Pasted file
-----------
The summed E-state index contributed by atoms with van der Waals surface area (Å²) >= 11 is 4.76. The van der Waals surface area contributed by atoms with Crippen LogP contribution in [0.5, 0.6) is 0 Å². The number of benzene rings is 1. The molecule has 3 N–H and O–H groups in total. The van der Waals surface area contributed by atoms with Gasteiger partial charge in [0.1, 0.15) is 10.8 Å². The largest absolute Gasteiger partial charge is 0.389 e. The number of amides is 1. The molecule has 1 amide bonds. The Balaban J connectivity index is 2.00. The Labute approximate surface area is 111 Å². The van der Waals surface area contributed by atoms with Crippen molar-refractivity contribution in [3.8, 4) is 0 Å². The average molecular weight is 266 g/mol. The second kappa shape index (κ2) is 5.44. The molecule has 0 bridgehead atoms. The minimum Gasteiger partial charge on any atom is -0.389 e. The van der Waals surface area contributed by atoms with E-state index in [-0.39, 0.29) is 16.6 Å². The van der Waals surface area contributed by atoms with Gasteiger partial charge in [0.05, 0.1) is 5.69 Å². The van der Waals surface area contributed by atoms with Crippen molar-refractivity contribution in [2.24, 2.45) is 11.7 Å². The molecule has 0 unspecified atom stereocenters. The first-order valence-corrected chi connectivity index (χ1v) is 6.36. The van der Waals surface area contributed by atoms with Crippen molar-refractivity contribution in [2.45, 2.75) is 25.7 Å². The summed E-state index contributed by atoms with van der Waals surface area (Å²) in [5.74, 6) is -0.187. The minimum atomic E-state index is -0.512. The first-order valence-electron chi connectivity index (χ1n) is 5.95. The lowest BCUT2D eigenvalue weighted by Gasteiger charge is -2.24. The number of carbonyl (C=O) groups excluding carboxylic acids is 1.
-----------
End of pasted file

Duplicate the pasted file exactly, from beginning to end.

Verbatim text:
The summed E-state index contributed by atoms with van der Waals surface area (Å²) >= 11 is 4.76. The van der Waals surface area contributed by atoms with Crippen LogP contribution in [0.5, 0.6) is 0 Å². The number of benzene rings is 1. The molecule has 3 N–H and O–H groups in total. The van der Waals surface area contributed by atoms with Gasteiger partial charge in [0.1, 0.15) is 10.8 Å². The largest absolute Gasteiger partial charge is 0.389 e. The number of amides is 1. The molecule has 1 amide bonds. The Balaban J connectivity index is 2.00. The Labute approximate surface area is 111 Å². The van der Waals surface area contributed by atoms with Crippen molar-refractivity contribution in [3.8, 4) is 0 Å². The average molecular weight is 266 g/mol. The second kappa shape index (κ2) is 5.44. The molecule has 0 bridgehead atoms. The minimum Gasteiger partial charge on any atom is -0.389 e. The van der Waals surface area contributed by atoms with E-state index in [-0.39, 0.29) is 16.6 Å². The van der Waals surface area contributed by atoms with Gasteiger partial charge in [0.05, 0.1) is 5.69 Å². The van der Waals surface area contributed by atoms with Crippen molar-refractivity contribution in [2.24, 2.45) is 11.7 Å². The molecule has 0 unspecified atom stereocenters. The first-order valence-corrected chi connectivity index (χ1v) is 6.36. The van der Waals surface area contributed by atoms with Crippen molar-refractivity contribution in [2.45, 2.75) is 25.7 Å². The summed E-state index contributed by atoms with van der Waals surface area (Å²) in [5.74, 6) is -0.187. The minimum atomic E-state index is -0.512. The first-order valence-electron chi connectivity index (χ1n) is 5.95. The lowest BCUT2D eigenvalue weighted by Gasteiger charge is -2.24. The number of carbonyl (C=O) groups excluding carboxylic acids is 1.